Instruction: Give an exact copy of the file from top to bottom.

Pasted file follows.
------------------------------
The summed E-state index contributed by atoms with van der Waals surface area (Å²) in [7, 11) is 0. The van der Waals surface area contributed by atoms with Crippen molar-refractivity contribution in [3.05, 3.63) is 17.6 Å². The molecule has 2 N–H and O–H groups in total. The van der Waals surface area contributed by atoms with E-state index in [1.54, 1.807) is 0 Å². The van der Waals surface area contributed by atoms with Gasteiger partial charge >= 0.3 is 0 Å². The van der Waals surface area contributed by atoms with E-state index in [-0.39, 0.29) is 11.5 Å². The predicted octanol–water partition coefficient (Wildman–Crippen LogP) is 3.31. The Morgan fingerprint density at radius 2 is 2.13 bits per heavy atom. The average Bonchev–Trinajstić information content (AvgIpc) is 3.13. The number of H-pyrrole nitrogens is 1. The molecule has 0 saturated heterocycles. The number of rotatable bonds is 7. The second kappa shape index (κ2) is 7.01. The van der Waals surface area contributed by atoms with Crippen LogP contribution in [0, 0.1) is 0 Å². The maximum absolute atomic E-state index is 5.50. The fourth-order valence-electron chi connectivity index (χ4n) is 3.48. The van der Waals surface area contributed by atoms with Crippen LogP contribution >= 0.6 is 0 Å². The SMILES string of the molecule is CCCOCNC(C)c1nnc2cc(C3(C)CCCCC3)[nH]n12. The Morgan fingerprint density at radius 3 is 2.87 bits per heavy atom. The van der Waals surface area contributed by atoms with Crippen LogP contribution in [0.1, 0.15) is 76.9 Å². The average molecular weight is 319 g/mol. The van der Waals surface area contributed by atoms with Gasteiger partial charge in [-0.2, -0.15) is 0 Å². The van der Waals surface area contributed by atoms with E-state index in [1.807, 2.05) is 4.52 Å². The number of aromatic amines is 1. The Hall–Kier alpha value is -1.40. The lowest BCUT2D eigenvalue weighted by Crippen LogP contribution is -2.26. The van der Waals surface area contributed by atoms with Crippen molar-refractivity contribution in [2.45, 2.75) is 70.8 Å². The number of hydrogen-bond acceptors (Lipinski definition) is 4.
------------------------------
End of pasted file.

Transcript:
The summed E-state index contributed by atoms with van der Waals surface area (Å²) in [7, 11) is 0. The van der Waals surface area contributed by atoms with Crippen molar-refractivity contribution in [3.05, 3.63) is 17.6 Å². The molecule has 2 N–H and O–H groups in total. The van der Waals surface area contributed by atoms with E-state index in [1.54, 1.807) is 0 Å². The van der Waals surface area contributed by atoms with Gasteiger partial charge >= 0.3 is 0 Å². The van der Waals surface area contributed by atoms with E-state index in [-0.39, 0.29) is 11.5 Å². The predicted octanol–water partition coefficient (Wildman–Crippen LogP) is 3.31. The Morgan fingerprint density at radius 2 is 2.13 bits per heavy atom. The average Bonchev–Trinajstić information content (AvgIpc) is 3.13. The number of H-pyrrole nitrogens is 1. The molecule has 0 saturated heterocycles. The number of rotatable bonds is 7. The second kappa shape index (κ2) is 7.01. The van der Waals surface area contributed by atoms with Crippen LogP contribution in [0, 0.1) is 0 Å². The maximum absolute atomic E-state index is 5.50. The fourth-order valence-electron chi connectivity index (χ4n) is 3.48. The van der Waals surface area contributed by atoms with Crippen LogP contribution >= 0.6 is 0 Å². The SMILES string of the molecule is CCCOCNC(C)c1nnc2cc(C3(C)CCCCC3)[nH]n12. The Morgan fingerprint density at radius 3 is 2.87 bits per heavy atom. The van der Waals surface area contributed by atoms with Crippen LogP contribution in [0.1, 0.15) is 76.9 Å². The average molecular weight is 319 g/mol. The van der Waals surface area contributed by atoms with Gasteiger partial charge in [-0.2, -0.15) is 0 Å². The van der Waals surface area contributed by atoms with E-state index in [1.807, 2.05) is 4.52 Å². The number of aromatic amines is 1. The Hall–Kier alpha value is -1.40. The lowest BCUT2D eigenvalue weighted by Crippen LogP contribution is -2.26. The van der Waals surface area contributed by atoms with Crippen molar-refractivity contribution in [2.45, 2.75) is 70.8 Å². The number of hydrogen-bond acceptors (Lipinski definition) is 4.